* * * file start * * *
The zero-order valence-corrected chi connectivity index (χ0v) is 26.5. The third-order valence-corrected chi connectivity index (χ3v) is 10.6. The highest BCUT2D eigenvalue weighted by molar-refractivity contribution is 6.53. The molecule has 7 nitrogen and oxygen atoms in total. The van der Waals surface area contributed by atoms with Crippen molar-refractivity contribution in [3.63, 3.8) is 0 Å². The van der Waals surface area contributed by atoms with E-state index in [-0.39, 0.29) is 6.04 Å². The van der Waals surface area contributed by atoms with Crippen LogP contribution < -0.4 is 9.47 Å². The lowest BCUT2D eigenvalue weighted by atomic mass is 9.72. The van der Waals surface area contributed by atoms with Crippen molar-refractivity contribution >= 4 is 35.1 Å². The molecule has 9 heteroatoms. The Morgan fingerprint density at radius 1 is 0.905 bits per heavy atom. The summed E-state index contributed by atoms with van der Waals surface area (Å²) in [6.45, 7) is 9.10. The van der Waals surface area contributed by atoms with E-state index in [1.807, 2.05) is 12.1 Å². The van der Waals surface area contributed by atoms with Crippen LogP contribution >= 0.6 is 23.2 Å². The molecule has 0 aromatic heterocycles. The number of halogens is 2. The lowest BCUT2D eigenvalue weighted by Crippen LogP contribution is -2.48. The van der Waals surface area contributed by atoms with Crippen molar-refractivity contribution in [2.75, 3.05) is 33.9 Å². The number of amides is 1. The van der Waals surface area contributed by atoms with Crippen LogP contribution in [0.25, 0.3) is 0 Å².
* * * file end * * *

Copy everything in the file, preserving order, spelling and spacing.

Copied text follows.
The zero-order valence-corrected chi connectivity index (χ0v) is 26.5. The third-order valence-corrected chi connectivity index (χ3v) is 10.6. The highest BCUT2D eigenvalue weighted by molar-refractivity contribution is 6.53. The molecule has 7 nitrogen and oxygen atoms in total. The van der Waals surface area contributed by atoms with Crippen molar-refractivity contribution in [3.63, 3.8) is 0 Å². The van der Waals surface area contributed by atoms with E-state index in [-0.39, 0.29) is 6.04 Å². The van der Waals surface area contributed by atoms with Crippen LogP contribution < -0.4 is 9.47 Å². The lowest BCUT2D eigenvalue weighted by atomic mass is 9.72. The van der Waals surface area contributed by atoms with Crippen molar-refractivity contribution >= 4 is 35.1 Å². The molecule has 9 heteroatoms. The Morgan fingerprint density at radius 1 is 0.905 bits per heavy atom. The summed E-state index contributed by atoms with van der Waals surface area (Å²) in [6.45, 7) is 9.10. The van der Waals surface area contributed by atoms with E-state index in [1.807, 2.05) is 12.1 Å². The van der Waals surface area contributed by atoms with Crippen LogP contribution >= 0.6 is 23.2 Å². The molecule has 0 aromatic heterocycles. The number of halogens is 2. The lowest BCUT2D eigenvalue weighted by Crippen LogP contribution is -2.48. The van der Waals surface area contributed by atoms with Crippen molar-refractivity contribution in [2.75, 3.05) is 33.9 Å². The number of amides is 1. The van der Waals surface area contributed by atoms with Crippen LogP contribution in [0.25, 0.3) is 0 Å².